(Reuters) - Oilfield service providers Baker Hughes Inc and Halliburton Co plan to cut thousands of jobs as drilling activity slows further due to a steep fall in crude oil prices.
Global oil prices have tumbled almost 60 percent since June, hitting five-year lows as growing production and tepid global demand has caused a supply glut and prompted oil producers to scale back spending.
“We expect our headcount adjustments to be in line with our primary competitors,” Halliburton’s Chief Operating Officer Jeffrey Miller said on a post-earnings call on Tuesday, without giving a specific number.
The company, which employees more than 80,000 people, said it cut 1,000 jobs in its operations in the eastern hemisphere in the fourth quarter.
Baker Hughes, which is being acquired by Halliburton in a near-$35 billion deal, said earlier in the day it would lay off 7,000 employees.
Shares of Halliburton and Baker Hughes were down about 2 percent in morning trading, reversing earlier gains after the companies posted better-than-expected fourth-quarter results due to resilient demand.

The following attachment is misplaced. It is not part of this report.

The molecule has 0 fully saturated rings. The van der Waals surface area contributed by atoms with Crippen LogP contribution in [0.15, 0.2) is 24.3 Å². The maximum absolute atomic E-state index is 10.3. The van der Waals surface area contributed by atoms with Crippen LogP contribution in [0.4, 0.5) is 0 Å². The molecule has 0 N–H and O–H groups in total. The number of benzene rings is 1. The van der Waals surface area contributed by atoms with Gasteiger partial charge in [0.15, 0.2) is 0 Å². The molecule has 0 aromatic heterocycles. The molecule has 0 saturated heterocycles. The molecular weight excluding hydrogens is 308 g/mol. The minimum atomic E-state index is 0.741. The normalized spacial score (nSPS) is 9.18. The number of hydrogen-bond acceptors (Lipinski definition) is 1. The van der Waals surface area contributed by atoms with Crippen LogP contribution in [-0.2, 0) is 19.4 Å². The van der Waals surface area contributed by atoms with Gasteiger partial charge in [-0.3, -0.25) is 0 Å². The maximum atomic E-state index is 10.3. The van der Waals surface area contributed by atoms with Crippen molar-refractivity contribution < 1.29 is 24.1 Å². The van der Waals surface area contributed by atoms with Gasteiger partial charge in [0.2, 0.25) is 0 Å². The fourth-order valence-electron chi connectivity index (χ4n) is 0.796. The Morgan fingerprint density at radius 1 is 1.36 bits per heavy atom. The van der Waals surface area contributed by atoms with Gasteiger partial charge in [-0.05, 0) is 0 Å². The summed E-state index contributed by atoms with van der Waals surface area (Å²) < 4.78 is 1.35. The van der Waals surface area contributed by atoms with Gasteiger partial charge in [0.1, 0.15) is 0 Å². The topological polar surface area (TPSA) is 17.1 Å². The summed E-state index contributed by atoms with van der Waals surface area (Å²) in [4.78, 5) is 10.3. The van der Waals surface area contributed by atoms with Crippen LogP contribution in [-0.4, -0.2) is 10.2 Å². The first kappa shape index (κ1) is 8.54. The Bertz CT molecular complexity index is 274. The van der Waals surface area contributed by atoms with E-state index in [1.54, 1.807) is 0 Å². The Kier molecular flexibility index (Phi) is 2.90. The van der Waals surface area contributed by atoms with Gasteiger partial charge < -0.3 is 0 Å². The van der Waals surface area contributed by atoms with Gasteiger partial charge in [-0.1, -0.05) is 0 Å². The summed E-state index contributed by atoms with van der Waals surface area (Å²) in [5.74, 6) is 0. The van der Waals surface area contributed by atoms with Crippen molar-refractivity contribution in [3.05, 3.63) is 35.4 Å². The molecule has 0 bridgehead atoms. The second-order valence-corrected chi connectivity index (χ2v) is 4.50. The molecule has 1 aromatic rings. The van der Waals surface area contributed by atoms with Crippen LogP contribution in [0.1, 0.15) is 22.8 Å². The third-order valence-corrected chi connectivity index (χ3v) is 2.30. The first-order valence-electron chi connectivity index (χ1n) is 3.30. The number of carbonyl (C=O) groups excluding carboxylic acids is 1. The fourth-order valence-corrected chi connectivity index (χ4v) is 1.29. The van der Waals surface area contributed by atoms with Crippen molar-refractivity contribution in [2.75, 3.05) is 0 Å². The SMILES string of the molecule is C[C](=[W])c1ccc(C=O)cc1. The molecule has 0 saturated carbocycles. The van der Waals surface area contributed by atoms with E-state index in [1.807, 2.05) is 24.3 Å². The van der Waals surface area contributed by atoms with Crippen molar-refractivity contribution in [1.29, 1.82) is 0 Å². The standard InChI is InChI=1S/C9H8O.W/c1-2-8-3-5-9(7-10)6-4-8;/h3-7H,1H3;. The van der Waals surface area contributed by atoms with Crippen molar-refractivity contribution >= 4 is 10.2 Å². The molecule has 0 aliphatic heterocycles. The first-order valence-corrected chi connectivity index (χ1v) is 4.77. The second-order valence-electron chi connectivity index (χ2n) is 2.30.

The job cuts, which come days after industry leader Schlumberger NV said it would cut 9,000 jobs, underscore the abrupt slowdown in drilling activity seen in the past two months.
The U.S. land rig count has fallen by 250 rigs, or about 15 percent, over the last 60 days, Halliburton Chief Executive Dave Lesar said on the call.
Halliburton and Baker Hughes derive about half of their revenue from North America, a region they expect to fare worse than the rest of the world in the oil slump.
Baker Hughes said most of the workforce reduction would take place in the first quarter, when it expects to book a one-time severance charge of $160 million to $185 million.
The company, which had 61,100 employees as of Sept. 30, said it was also considering closing facilities.
Halliburton, said it took a $129 million restructuring charge in the fourth quarter ended Dec. 31 to “temper the impact of anticipated activity declines”.
Lesar said Halliburton was committed to closing its deal with Baker Hughes, adding that the transaction was “more compelling” now than when it was announced in November.
In response to Schlumberger’s assertion that the company could gain market share as Halliburton and Baker Hughes integrate their operations, Lesar said the company would not “get distracted”.
“We’ve been through asbestos. We’ve been through Macondo, we’ve been through the Iraq war. We’re the execution company.”
Editing by Maju Samuel and Saumyadeb Chakrabarty